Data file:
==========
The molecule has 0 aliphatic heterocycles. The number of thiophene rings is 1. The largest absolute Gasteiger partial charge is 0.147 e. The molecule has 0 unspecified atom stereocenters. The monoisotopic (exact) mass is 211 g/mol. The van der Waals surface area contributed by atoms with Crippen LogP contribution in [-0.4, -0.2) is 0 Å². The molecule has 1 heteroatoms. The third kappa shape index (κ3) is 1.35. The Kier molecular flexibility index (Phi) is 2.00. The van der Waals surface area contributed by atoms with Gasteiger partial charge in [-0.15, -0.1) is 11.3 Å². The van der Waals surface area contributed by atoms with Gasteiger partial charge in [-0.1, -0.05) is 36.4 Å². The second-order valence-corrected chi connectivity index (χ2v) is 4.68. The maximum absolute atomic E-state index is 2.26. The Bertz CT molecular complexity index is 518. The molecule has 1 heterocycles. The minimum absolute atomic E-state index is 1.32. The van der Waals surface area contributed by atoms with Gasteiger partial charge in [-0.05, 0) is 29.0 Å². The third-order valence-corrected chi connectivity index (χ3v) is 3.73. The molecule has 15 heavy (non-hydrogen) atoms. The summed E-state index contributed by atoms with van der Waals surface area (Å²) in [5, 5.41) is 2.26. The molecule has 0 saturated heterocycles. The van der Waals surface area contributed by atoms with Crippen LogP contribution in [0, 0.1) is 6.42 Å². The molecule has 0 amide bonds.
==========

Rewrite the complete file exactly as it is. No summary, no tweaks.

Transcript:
The molecule has 0 aliphatic heterocycles. The number of thiophene rings is 1. The largest absolute Gasteiger partial charge is 0.147 e. The molecule has 0 unspecified atom stereocenters. The monoisotopic (exact) mass is 211 g/mol. The van der Waals surface area contributed by atoms with Crippen LogP contribution in [-0.4, -0.2) is 0 Å². The molecule has 1 heteroatoms. The third kappa shape index (κ3) is 1.35. The Kier molecular flexibility index (Phi) is 2.00. The van der Waals surface area contributed by atoms with Gasteiger partial charge in [-0.15, -0.1) is 11.3 Å². The van der Waals surface area contributed by atoms with Gasteiger partial charge in [-0.1, -0.05) is 36.4 Å². The second-order valence-corrected chi connectivity index (χ2v) is 4.68. The maximum absolute atomic E-state index is 2.26. The Bertz CT molecular complexity index is 518. The molecule has 1 heterocycles. The minimum absolute atomic E-state index is 1.32. The van der Waals surface area contributed by atoms with Gasteiger partial charge in [-0.05, 0) is 29.0 Å². The third-order valence-corrected chi connectivity index (χ3v) is 3.73. The molecule has 15 heavy (non-hydrogen) atoms. The summed E-state index contributed by atoms with van der Waals surface area (Å²) in [5, 5.41) is 2.26. The molecule has 0 saturated heterocycles. The van der Waals surface area contributed by atoms with Crippen LogP contribution in [0, 0.1) is 6.42 Å². The molecule has 0 amide bonds.